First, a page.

IT ALL STARTED on 4 November 1968, in Broadford on the Isle of Skye. Only then my name was Morag ….
My earliest experience of writing was in my first years of primary school, where inspired by the likes of The Lion the Witch and the Wardrobe, I churned out stories like there was no tomorrow. I made several attempts to write a novel during my mid-teens but the pressures of family life meant that these went straight in the bin.
My creative side wasn’t exactly encouraged, partly because being pigeon-holed as ‘bright’, I was mis-labelled as academic. So by the time I left school, I was totally confused about what I wanted to do. In a panic, I made the unlikely choice of studying Secretarial Studies with French and German at Glasgow College of Technology, the only thing bearable or remotely creative about it being the languages. It was during my time in Glasgow, living in one of the infamous Red Road flats, that I wrote my first poem not to end up in the bucket.
After going on to spend 10 months at a school in France as an English assistant, I landed my first ‘real’ job at a French software development company. Although on paper I was a bilingual secretary, I was spirited into the realm of technical writing, my earliest introduction to ghost-writing. Learning the art of getting the knowledge of tech-heads into a form that could be understood by mere mortals, I was in my element.
On returning to Scotland, I reverted to mainstream secretarial roles, with the intention of saving enough money to visit the rellies Down Under. However, the longer I stayed in Edinburgh, the less likely it became that I would ever get there. It was while working as a secretary at a law firm in the early to mid-nineties that I changed my name from Morag to Morgan. Long story.
From the mid-nineties to the early noughties, my professional career was convoluted (or messy, depending on which way you look at it) but it did allow me to hone the skills that an independent writer would find useful. I didn’t yet feel I had a ‘story’ in me, so I concentrated on finding out about the art of writing and getting published, and produced a stream of poetry, some of it worth raving about, some of it a word that rhymes with trite. As always, the pressures of keeping a day job to pay the bills prevented me from getting a real run at the more heavy duty stuff.
Then in 2002 I met Cumbrian sculptor Shawn Williamson. Within six months I was living in the north of England and a year later we were married. As well as acting as my now ex-husband’s personal assistant, I experienced a creative explosion of my own. While helping Shawn fulfil his writing ambitions, ideas for creative projects of my own came thick and fast. All the while I fine-tuned my own writing skills and developed my knowledge of the publishing business. I co-edited Shawn’s first novel Mauler and published his second, Caution Red Squirrels. Although the latter was a long way from hitting the Sunday Times Best Seller list, it did give me the experience and confidence to publish not just my own work but other people’s. This was in 2007, before self-publishing became fashionable.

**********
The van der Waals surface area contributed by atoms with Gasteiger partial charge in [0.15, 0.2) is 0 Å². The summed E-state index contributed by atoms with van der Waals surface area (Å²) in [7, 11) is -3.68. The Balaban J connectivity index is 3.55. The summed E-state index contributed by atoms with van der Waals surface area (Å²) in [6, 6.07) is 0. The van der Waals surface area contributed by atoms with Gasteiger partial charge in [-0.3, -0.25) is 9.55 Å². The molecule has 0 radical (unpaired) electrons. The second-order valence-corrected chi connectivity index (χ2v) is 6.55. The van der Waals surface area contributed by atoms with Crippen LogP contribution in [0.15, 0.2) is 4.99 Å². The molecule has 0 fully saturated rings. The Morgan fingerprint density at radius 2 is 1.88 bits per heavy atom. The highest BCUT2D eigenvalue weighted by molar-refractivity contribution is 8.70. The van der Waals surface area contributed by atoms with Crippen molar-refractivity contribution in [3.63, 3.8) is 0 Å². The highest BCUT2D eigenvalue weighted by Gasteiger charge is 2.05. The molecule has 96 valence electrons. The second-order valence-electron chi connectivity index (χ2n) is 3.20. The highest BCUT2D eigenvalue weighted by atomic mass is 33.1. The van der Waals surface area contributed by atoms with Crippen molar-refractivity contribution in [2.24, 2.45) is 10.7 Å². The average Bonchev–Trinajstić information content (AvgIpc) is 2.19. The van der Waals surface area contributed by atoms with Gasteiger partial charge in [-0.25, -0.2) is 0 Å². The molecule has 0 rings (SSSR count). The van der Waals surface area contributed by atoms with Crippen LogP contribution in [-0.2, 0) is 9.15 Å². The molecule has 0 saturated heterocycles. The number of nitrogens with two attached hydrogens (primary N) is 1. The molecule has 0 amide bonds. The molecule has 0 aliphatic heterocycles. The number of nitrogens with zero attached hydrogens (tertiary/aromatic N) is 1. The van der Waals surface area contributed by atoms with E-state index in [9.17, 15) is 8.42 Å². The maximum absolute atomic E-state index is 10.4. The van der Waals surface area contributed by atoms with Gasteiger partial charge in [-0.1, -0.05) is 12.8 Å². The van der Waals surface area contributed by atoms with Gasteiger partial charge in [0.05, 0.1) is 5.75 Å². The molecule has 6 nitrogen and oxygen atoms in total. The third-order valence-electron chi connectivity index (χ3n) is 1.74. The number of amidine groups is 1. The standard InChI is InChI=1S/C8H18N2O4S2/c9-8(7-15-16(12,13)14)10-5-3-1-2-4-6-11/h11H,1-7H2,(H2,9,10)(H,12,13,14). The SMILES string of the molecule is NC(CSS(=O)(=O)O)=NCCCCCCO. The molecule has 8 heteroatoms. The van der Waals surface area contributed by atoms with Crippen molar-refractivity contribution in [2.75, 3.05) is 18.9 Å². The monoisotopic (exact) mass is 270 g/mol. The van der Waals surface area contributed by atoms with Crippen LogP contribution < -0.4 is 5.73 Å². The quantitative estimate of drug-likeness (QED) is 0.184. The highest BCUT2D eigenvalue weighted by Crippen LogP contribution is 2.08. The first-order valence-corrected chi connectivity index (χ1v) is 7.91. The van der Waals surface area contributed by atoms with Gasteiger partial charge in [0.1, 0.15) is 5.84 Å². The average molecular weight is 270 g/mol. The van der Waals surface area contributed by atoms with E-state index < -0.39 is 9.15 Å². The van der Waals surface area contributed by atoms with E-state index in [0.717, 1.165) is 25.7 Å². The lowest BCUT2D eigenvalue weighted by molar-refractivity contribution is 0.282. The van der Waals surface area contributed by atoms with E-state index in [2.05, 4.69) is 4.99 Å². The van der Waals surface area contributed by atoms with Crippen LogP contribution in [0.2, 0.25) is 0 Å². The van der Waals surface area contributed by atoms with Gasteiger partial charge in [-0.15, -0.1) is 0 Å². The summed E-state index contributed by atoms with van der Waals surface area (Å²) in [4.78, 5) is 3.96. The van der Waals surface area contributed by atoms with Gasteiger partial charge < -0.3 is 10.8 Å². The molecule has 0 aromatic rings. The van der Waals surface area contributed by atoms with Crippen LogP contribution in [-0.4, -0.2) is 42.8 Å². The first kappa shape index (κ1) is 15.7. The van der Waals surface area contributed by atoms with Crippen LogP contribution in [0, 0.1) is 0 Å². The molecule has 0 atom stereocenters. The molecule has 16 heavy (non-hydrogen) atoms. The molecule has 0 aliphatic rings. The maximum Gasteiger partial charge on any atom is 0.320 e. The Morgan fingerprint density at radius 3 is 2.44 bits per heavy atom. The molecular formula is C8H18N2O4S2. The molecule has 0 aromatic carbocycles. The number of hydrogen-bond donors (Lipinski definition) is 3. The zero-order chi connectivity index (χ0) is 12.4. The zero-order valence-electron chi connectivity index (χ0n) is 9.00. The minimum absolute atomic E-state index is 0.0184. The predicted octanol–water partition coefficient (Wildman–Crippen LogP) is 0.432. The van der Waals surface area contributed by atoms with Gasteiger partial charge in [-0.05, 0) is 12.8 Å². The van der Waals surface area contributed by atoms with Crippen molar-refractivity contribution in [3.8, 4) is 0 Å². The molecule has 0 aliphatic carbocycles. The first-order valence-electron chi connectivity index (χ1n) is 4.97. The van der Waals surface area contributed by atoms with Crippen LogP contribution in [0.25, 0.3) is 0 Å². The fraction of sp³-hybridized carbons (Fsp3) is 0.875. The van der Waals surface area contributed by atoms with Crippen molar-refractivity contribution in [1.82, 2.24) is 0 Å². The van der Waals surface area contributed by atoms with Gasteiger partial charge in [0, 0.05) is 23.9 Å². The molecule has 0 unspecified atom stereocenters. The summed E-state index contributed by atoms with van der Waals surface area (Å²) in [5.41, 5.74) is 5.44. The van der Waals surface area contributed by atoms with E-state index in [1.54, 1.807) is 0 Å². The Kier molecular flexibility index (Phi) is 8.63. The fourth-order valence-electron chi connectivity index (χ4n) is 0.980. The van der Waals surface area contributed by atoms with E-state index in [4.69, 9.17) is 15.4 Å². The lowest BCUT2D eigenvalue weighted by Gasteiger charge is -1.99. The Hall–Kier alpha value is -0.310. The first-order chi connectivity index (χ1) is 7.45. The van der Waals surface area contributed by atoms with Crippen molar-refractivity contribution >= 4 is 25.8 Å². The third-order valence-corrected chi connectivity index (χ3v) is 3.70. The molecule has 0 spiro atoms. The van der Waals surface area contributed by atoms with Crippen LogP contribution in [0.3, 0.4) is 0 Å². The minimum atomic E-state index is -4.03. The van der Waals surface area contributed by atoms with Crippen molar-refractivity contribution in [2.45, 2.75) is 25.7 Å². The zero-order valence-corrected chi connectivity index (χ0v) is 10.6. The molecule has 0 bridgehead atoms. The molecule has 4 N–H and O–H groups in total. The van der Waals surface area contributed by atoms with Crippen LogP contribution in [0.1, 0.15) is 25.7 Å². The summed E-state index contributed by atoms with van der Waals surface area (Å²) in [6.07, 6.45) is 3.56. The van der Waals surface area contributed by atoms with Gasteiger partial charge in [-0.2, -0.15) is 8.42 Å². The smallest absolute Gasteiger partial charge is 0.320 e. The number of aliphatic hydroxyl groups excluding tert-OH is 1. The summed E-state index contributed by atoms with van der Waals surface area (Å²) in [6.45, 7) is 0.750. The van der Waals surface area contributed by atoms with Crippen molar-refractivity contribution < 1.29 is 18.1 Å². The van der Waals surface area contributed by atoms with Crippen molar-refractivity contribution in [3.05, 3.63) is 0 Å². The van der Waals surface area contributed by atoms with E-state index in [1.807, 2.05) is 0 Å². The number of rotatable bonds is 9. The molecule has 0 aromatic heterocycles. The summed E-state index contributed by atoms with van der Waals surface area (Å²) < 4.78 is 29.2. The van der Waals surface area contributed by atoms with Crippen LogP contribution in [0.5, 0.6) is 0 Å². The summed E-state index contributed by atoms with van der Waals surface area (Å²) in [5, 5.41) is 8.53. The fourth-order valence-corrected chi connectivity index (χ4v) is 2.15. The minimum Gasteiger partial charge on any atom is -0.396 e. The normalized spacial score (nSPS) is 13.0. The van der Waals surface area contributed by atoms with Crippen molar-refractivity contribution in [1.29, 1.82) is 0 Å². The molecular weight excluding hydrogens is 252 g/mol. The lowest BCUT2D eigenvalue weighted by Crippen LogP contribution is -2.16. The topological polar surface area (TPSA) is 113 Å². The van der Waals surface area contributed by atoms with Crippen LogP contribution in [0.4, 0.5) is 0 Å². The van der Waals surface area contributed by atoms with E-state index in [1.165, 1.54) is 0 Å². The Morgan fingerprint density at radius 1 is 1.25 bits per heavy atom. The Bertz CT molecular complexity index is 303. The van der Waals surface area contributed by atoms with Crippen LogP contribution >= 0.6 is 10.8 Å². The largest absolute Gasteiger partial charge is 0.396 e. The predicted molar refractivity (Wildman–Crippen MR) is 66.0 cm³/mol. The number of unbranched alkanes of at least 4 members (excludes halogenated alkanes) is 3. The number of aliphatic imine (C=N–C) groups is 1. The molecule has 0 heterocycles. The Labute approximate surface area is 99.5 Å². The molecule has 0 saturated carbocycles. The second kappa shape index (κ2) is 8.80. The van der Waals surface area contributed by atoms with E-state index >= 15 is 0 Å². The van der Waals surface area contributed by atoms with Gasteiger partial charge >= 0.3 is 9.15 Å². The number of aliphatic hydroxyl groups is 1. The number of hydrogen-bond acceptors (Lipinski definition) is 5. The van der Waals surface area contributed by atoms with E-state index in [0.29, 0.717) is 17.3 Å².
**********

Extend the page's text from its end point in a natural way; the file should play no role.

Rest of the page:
Following the breakdown of my marriage in 2008, I started afresh back in Edinburgh. I had no thoughts of writing as I sought to get back on my feet. Then in 2012, following a four-year period in which I half-heartedly returned to temping, I caught the bug again, but not before the decision had been made to join my boyfriend Alex in Lochcarron to help him run his bistro.
After two years of juggling the commute from Edinburgh to Lochcarron with work on my first novel, I moved back to Edinburgh full-time. I jumped off the hamster wheel, though not the rollercoaster, to become a self-employed writer, then ended up back in a day job to pay the bills. I now have the best of both worlds.
My goal is to write my own material, as well as ghostwrite in collaboration with other authors. Current projects include a fresh wave of short stories (ghostwritten and fictional), two novels and three scripts (two shorts and one feature length).
Watch this space.